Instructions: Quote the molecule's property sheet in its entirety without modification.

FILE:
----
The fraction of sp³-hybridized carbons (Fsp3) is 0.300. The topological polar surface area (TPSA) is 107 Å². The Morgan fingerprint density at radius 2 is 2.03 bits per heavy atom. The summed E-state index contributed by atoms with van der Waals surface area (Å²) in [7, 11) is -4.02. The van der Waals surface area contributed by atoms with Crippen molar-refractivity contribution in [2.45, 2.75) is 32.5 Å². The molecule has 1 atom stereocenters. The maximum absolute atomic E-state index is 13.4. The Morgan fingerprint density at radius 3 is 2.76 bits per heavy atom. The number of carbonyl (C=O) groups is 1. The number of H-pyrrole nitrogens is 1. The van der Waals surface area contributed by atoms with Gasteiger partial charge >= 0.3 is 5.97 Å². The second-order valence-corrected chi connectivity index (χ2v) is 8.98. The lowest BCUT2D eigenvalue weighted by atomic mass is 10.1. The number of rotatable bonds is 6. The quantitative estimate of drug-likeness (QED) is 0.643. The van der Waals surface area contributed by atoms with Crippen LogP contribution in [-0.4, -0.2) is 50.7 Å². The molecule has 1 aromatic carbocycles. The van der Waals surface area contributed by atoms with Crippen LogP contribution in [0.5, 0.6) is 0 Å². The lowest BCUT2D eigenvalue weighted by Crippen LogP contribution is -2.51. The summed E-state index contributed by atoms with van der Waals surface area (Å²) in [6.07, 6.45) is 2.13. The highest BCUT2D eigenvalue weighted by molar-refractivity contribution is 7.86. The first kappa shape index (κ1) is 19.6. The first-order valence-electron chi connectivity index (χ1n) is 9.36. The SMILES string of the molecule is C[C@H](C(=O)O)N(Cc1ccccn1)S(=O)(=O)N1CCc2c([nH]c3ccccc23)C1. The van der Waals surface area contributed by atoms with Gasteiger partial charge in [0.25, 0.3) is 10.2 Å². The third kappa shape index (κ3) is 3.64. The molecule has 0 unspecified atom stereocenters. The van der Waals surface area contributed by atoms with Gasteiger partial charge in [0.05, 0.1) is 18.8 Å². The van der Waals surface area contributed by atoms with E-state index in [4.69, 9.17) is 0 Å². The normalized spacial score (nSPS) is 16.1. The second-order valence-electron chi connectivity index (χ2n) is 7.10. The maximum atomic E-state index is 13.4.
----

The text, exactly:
The fraction of sp³-hybridized carbons (Fsp3) is 0.300. The topological polar surface area (TPSA) is 107 Å². The Morgan fingerprint density at radius 2 is 2.03 bits per heavy atom. The summed E-state index contributed by atoms with van der Waals surface area (Å²) in [7, 11) is -4.02. The van der Waals surface area contributed by atoms with Crippen molar-refractivity contribution in [2.45, 2.75) is 32.5 Å². The molecule has 1 atom stereocenters. The maximum absolute atomic E-state index is 13.4. The Morgan fingerprint density at radius 3 is 2.76 bits per heavy atom. The number of carbonyl (C=O) groups is 1. The number of H-pyrrole nitrogens is 1. The van der Waals surface area contributed by atoms with Gasteiger partial charge >= 0.3 is 5.97 Å². The second-order valence-corrected chi connectivity index (χ2v) is 8.98. The lowest BCUT2D eigenvalue weighted by atomic mass is 10.1. The number of rotatable bonds is 6. The quantitative estimate of drug-likeness (QED) is 0.643. The van der Waals surface area contributed by atoms with Crippen LogP contribution in [-0.4, -0.2) is 50.7 Å². The molecule has 1 aromatic carbocycles. The van der Waals surface area contributed by atoms with Crippen LogP contribution in [0.5, 0.6) is 0 Å². The lowest BCUT2D eigenvalue weighted by Crippen LogP contribution is -2.51. The summed E-state index contributed by atoms with van der Waals surface area (Å²) in [6.07, 6.45) is 2.13. The highest BCUT2D eigenvalue weighted by molar-refractivity contribution is 7.86. The first kappa shape index (κ1) is 19.6. The first-order valence-electron chi connectivity index (χ1n) is 9.36. The SMILES string of the molecule is C[C@H](C(=O)O)N(Cc1ccccn1)S(=O)(=O)N1CCc2c([nH]c3ccccc23)C1. The van der Waals surface area contributed by atoms with Gasteiger partial charge in [0.25, 0.3) is 10.2 Å². The third kappa shape index (κ3) is 3.64. The molecule has 0 unspecified atom stereocenters. The van der Waals surface area contributed by atoms with Gasteiger partial charge in [0.05, 0.1) is 18.8 Å². The van der Waals surface area contributed by atoms with E-state index in [4.69, 9.17) is 0 Å². The normalized spacial score (nSPS) is 16.1. The second-order valence-electron chi connectivity index (χ2n) is 7.10. The maximum atomic E-state index is 13.4.